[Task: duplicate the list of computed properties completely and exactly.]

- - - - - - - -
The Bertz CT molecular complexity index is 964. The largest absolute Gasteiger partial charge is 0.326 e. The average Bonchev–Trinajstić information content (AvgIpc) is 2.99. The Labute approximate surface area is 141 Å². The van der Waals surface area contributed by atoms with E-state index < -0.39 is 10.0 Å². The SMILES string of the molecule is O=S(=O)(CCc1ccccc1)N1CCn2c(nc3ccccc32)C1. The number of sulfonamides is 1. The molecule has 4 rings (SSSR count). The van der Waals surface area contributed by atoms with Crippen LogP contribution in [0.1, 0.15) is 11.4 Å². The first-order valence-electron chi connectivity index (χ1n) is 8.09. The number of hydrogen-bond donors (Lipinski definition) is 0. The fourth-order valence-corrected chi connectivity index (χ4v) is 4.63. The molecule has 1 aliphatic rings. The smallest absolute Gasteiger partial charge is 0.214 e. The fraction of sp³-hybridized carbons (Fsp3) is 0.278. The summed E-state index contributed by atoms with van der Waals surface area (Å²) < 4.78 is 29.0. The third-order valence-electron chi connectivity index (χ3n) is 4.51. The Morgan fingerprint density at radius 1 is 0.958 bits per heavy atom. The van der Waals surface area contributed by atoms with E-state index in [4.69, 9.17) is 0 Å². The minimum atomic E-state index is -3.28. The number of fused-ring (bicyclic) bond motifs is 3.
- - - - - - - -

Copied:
The Bertz CT molecular complexity index is 964. The largest absolute Gasteiger partial charge is 0.326 e. The average Bonchev–Trinajstić information content (AvgIpc) is 2.99. The Labute approximate surface area is 141 Å². The van der Waals surface area contributed by atoms with E-state index < -0.39 is 10.0 Å². The SMILES string of the molecule is O=S(=O)(CCc1ccccc1)N1CCn2c(nc3ccccc32)C1. The number of sulfonamides is 1. The molecule has 4 rings (SSSR count). The van der Waals surface area contributed by atoms with Crippen LogP contribution in [0.1, 0.15) is 11.4 Å². The first-order valence-electron chi connectivity index (χ1n) is 8.09. The number of hydrogen-bond donors (Lipinski definition) is 0. The fourth-order valence-corrected chi connectivity index (χ4v) is 4.63. The molecule has 1 aliphatic rings. The smallest absolute Gasteiger partial charge is 0.214 e. The fraction of sp³-hybridized carbons (Fsp3) is 0.278. The summed E-state index contributed by atoms with van der Waals surface area (Å²) < 4.78 is 29.0. The third-order valence-electron chi connectivity index (χ3n) is 4.51. The Morgan fingerprint density at radius 1 is 0.958 bits per heavy atom. The van der Waals surface area contributed by atoms with E-state index in [4.69, 9.17) is 0 Å². The minimum atomic E-state index is -3.28. The number of fused-ring (bicyclic) bond motifs is 3.